Thursday, 25 July 2013

6 (Un)conventional "Wisdoms" on How to Finish in Top 100 in FPL - part 5

After 4 installments, it is finally time to crack something that gets tossed around all the time in the FPL dictionary and everyone seems to have a different opinion about it – the differentials. Before we go deeper and look behind the scenes, let us stop at the definition of what a differential actually is. This is what the Chief @fplhints has written about it:

A differential is a player that is not owned by many FPL gamers but has the potential to obtain a high number of points and ultimately the successful differential does so.  The fact is that as the season progresses more and more FPL teams begin to look the same, which means that there isn't much to differentiate you from other FPL gamers.  Treat your FPL team like a business, i.e. they need a successful unique selling point, you need an almost unique player.
Plan ahead and look at various factors ranging from upcoming fixtures, injuries, suspensions along with under-picked gems.  Such thinking could help you discover a winner.  I define a differential as a Premier League player that is owned by less than 5% of FPL gamers.  Other definitions may put that at 1% or less, but I think 5% is a good cut off point to determine a differential.  Be careful not to go overboard on differentials as it could prove risky if they lack in appearances, show inconsistent form or are squad rotated often.  Perhaps limit yourself to one differential per position at the very most.  Ultimately picking a differential will differentiate you from the FPL pros and the FPL amateurs.

Overall, I agree with the definition. The differential needs to have differential qualities if we want to achieve differentiation (kind of makes sense, huh? J). Let us, for the sake of simplification, assume that there are three categories of FPL players out there, taking into the account their knowledge on FPL and football overall. While this might be a disturbing oversimplification for dedicated football fans, it will only be used to portrait the point. Alternatively, you can always skip this paragraph, no hard feelings from my side, I assure you.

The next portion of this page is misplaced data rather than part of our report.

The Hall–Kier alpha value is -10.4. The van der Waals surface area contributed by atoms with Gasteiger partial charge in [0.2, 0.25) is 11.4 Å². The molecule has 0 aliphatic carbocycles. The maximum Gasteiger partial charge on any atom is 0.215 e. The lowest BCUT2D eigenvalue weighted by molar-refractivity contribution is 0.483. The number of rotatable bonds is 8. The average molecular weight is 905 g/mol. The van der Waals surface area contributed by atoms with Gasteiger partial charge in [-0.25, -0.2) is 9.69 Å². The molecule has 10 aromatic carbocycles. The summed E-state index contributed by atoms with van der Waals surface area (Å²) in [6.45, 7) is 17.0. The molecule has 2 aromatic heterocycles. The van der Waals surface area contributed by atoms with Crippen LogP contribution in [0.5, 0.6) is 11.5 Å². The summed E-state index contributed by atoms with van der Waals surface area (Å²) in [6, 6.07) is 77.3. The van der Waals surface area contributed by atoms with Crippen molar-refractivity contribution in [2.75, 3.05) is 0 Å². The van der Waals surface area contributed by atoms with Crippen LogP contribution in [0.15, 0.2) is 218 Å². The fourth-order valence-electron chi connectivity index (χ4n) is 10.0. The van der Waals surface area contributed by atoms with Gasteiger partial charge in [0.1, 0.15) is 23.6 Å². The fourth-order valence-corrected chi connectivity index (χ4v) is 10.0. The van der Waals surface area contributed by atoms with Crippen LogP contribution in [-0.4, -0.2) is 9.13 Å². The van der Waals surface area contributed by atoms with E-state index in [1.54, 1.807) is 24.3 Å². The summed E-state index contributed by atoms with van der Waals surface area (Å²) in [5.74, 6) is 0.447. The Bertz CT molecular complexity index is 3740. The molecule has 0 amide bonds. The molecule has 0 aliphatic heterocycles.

I would say that a rookie is a player who is just starting with fantasy football and/or does not know much about Premier League (Blasphemy, right? By the way, that was me 3 years ago. Guilty on both counts.)  An experienced player is someone who has played the game for a couple of years now and could properly identify 80% of players playing in Premier League. The All-stars are people who have followed Premier League for more than a decade and have played fantasy football since year 1. If you wake them up in the middle of the night, they can tell you how much was Torres worth (in FPL, of course) back in 2007 and who had the third assist in 5th game of GW7 in season 2011/12. Can you put yourself somewhere? J

Now, again for the sake of fun, let us assign each of these groups of players a description on how they play the differential card:
1)     Rookies usually follow the lead, which in return offers them little to no differential. They usually scout the forums and when they see that the “experienced” or “all-star” players start talking about who is a “must have” for next GW, they go out and buy that “differential”.
2)   Experienced players are for me the ones who follow the lead when necessary AND look for non-obvious differentials. I kind of think of them as the ones who only start to tap into the potential that these differentials can bring. If successful, they can reach for the stars (that was me last year), if not, they get discouraged and revert back to the rookie approach (me 2 years ago).
3)   All-stars are, as said, the ones who know everything about football. Which usually takes a toll on them. They know so many different possible combinations of differentials that they usually end up taking too wild of differentials, just because they think other people might recognize the more “obvious” ones. Trust me when I say this, we don’t!

You might want to argue that this really is an oversimplification – and I do agree. But I do want to outline one conclusion that comes out of this - rookies can hardly bet on the differential as they try to follow the lead of experienced or veteran players and never actually own a differential as such as the differential is no longer a differential. Experienced players understand that in some cases you need to follow the herd and play it wisely with selecting just enough of a differential that it can boost your ranking and not hurt you in case it doesn’t work out. All-stars have played the game for a very, very long time and usually are the most knowledgeable about all things football. In my experience they usually take too much of a gamble which in certain cases might bring them over the top, but usually costs them in the rankings.